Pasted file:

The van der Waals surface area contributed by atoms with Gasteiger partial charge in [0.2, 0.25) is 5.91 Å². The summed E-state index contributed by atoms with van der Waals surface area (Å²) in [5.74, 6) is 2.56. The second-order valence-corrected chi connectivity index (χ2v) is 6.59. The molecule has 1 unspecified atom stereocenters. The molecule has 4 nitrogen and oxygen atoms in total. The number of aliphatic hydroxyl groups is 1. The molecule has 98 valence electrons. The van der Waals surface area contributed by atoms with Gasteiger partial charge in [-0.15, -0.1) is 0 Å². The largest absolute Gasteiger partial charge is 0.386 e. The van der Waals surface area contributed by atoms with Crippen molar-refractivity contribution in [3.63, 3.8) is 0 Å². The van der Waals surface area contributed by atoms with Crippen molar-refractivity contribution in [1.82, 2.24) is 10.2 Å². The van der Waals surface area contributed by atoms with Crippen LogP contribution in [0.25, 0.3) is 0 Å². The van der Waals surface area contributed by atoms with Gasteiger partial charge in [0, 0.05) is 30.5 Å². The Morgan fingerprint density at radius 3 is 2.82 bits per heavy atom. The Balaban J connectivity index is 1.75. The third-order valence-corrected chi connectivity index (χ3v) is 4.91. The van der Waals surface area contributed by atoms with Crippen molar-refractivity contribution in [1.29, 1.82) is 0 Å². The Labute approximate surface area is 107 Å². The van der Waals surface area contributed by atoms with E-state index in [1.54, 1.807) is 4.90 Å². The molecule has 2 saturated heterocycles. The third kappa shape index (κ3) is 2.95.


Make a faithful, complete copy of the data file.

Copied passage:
The van der Waals surface area contributed by atoms with Gasteiger partial charge in [0.2, 0.25) is 5.91 Å². The summed E-state index contributed by atoms with van der Waals surface area (Å²) in [5.74, 6) is 2.56. The second-order valence-corrected chi connectivity index (χ2v) is 6.59. The molecule has 1 unspecified atom stereocenters. The molecule has 4 nitrogen and oxygen atoms in total. The number of aliphatic hydroxyl groups is 1. The molecule has 98 valence electrons. The van der Waals surface area contributed by atoms with Gasteiger partial charge in [-0.15, -0.1) is 0 Å². The largest absolute Gasteiger partial charge is 0.386 e. The van der Waals surface area contributed by atoms with Crippen molar-refractivity contribution in [3.63, 3.8) is 0 Å². The van der Waals surface area contributed by atoms with Crippen molar-refractivity contribution in [1.82, 2.24) is 10.2 Å². The van der Waals surface area contributed by atoms with Crippen LogP contribution in [0.25, 0.3) is 0 Å². The van der Waals surface area contributed by atoms with Gasteiger partial charge in [0, 0.05) is 30.5 Å². The Morgan fingerprint density at radius 3 is 2.82 bits per heavy atom. The Balaban J connectivity index is 1.75. The third-order valence-corrected chi connectivity index (χ3v) is 4.91. The van der Waals surface area contributed by atoms with Crippen molar-refractivity contribution in [1.29, 1.82) is 0 Å². The Labute approximate surface area is 107 Å². The van der Waals surface area contributed by atoms with E-state index in [1.54, 1.807) is 4.90 Å². The molecule has 2 saturated heterocycles. The third kappa shape index (κ3) is 2.95.